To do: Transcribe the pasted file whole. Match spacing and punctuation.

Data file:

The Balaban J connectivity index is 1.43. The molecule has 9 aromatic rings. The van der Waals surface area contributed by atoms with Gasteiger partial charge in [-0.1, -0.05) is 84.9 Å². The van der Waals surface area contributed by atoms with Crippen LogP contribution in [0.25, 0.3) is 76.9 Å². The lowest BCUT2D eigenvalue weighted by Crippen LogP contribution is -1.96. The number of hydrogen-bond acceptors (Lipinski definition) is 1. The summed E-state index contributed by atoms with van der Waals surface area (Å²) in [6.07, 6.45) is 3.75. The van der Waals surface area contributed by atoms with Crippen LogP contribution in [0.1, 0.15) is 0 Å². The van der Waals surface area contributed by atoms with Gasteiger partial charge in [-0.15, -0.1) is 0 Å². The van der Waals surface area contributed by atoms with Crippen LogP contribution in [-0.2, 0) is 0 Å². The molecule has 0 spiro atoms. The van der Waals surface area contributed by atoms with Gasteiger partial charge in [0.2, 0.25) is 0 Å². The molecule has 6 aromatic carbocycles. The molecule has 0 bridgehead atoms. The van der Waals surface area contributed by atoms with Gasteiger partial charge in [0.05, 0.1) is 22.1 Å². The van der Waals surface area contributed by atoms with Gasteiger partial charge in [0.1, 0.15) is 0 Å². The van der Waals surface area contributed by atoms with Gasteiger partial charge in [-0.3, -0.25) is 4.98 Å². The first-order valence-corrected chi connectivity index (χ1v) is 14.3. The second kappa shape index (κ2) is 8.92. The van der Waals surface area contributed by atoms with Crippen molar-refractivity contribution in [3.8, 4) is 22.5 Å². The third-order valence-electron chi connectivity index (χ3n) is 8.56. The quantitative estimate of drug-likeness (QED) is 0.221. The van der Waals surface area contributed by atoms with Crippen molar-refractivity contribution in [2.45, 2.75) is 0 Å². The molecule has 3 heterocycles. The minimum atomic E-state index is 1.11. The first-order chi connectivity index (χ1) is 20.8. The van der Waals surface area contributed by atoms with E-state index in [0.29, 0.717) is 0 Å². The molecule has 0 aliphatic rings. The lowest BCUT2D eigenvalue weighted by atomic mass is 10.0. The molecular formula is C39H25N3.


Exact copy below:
The Balaban J connectivity index is 1.43. The molecule has 9 aromatic rings. The van der Waals surface area contributed by atoms with Gasteiger partial charge in [-0.1, -0.05) is 84.9 Å². The van der Waals surface area contributed by atoms with Crippen LogP contribution in [0.25, 0.3) is 76.9 Å². The lowest BCUT2D eigenvalue weighted by Crippen LogP contribution is -1.96. The number of hydrogen-bond acceptors (Lipinski definition) is 1. The summed E-state index contributed by atoms with van der Waals surface area (Å²) in [6.07, 6.45) is 3.75. The van der Waals surface area contributed by atoms with Crippen LogP contribution in [0.1, 0.15) is 0 Å². The van der Waals surface area contributed by atoms with Gasteiger partial charge in [-0.15, -0.1) is 0 Å². The van der Waals surface area contributed by atoms with Crippen LogP contribution in [-0.2, 0) is 0 Å². The molecule has 0 spiro atoms. The van der Waals surface area contributed by atoms with Gasteiger partial charge in [0.2, 0.25) is 0 Å². The molecule has 6 aromatic carbocycles. The molecule has 0 bridgehead atoms. The van der Waals surface area contributed by atoms with Gasteiger partial charge in [0.05, 0.1) is 22.1 Å². The van der Waals surface area contributed by atoms with Gasteiger partial charge in [0.1, 0.15) is 0 Å². The van der Waals surface area contributed by atoms with Gasteiger partial charge in [-0.3, -0.25) is 4.98 Å². The first-order valence-corrected chi connectivity index (χ1v) is 14.3. The second kappa shape index (κ2) is 8.92. The van der Waals surface area contributed by atoms with Crippen molar-refractivity contribution in [3.8, 4) is 22.5 Å². The third-order valence-electron chi connectivity index (χ3n) is 8.56. The quantitative estimate of drug-likeness (QED) is 0.221. The van der Waals surface area contributed by atoms with Crippen molar-refractivity contribution in [2.45, 2.75) is 0 Å². The molecule has 3 heterocycles. The minimum atomic E-state index is 1.11. The first-order chi connectivity index (χ1) is 20.8. The van der Waals surface area contributed by atoms with E-state index in [0.29, 0.717) is 0 Å². The molecule has 0 aliphatic rings. The lowest BCUT2D eigenvalue weighted by atomic mass is 10.0. The molecular formula is C39H25N3.